Eka Pada Pranamasana is a balancing asana.
The major musculo-skeletal effects of this asana are on the bones and the postural muscles of the legs and spinal column. Maintaining balance is a process of fine-tuning a group of muscles and their antagonists.
In this asana, all the muscles supporting the spine from the head to the tailbone, and the muscles supporting the leg from the hip to the smallest toe joint, are activated. They act and counteract each other until a perfect harmony of all muscles is established. This muscular harmony creates the balance and is an example of perfect teamwork. The muscles are actively contracting without moving any joint, which means they do not change their length while contracting. The isometric contraction strengthens the muscle more efficiently and also strengthens the bone it is attached to.
This asana reinforces all the postural muscles and bones of the legs. It is therefore useful for people of all age groups, including sports people, and for those suffering from osteoporosis. When the hands are raised above the head in the final position, the muscles supporting the shoulder joint are also activated.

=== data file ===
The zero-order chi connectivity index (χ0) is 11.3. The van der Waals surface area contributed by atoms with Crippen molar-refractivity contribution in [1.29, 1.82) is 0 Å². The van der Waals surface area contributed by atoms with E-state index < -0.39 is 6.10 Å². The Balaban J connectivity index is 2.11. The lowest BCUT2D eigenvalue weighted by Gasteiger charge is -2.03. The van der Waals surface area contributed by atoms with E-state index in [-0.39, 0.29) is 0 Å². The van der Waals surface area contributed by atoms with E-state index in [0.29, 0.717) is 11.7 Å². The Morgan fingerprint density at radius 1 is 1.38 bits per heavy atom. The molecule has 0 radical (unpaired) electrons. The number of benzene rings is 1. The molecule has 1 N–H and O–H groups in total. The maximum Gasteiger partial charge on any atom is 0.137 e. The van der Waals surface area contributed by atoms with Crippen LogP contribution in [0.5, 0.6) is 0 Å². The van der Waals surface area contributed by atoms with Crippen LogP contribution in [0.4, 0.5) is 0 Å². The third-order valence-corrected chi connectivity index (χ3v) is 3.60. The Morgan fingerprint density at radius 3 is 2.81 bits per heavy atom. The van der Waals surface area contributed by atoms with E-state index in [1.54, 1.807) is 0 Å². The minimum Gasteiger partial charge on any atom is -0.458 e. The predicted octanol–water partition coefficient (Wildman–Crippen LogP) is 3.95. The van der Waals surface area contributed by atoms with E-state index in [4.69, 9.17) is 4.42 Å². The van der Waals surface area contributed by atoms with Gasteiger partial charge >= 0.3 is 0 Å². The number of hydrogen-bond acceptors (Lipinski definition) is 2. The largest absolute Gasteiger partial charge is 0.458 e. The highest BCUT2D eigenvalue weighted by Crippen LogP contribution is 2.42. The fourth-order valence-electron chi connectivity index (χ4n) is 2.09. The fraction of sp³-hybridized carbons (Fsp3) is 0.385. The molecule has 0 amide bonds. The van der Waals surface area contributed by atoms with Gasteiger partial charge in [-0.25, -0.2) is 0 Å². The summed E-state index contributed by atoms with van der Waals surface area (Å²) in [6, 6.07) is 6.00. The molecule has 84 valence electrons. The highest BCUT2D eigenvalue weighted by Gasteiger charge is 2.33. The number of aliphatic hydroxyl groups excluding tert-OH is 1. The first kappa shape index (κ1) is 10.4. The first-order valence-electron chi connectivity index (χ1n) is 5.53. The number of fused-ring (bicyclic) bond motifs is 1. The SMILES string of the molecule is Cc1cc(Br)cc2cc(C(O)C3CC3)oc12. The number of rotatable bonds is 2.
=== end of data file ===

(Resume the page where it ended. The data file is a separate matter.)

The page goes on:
The act of balancing involves sensory input from the eyes, skin and labyrinth, the special sense organ for balance situated in the middle ear. Balancing involves a lot of information circuits, using many areas in the brain. However, the main governing centre in the nervous system is the cerebellum. Eka pada pranamasana stimulates many areas of the nervous system, making it particularly useful for growing children.
There are no specific effects on the respiratory, cardiovascular, digestive, endocrine or reproductive systems. It may not be safe during the later months of pregnancy as balancing may become difficult due to the large weight in the abdominal area. It may not be safe for the aged as the nervous reflexes are not quick enough to maintain balance without external help and as the bones may be brittle injury should not be risked.
Eka pada pranamasana sharpens awareness and concentration. It keeps the mind in the present moment, because without focused awareness, balance is immediately lost. It also calms and introverts the mind and is therefore useful for students and others keen to improve mental performance. It is generally practiced at the end of a series of asanas because it prepares the mind for pranayama and pratyahara practices.
In ancient times many rishis performed penance standing in this asana. Children and adolescents enjoy this asana. Hyperactive children who have a very short attention span particularly benefit from this asana. Sustaining eka pada pranamasana helps develop willpower and is therefore useful for people with addiction problems or low self-esteem.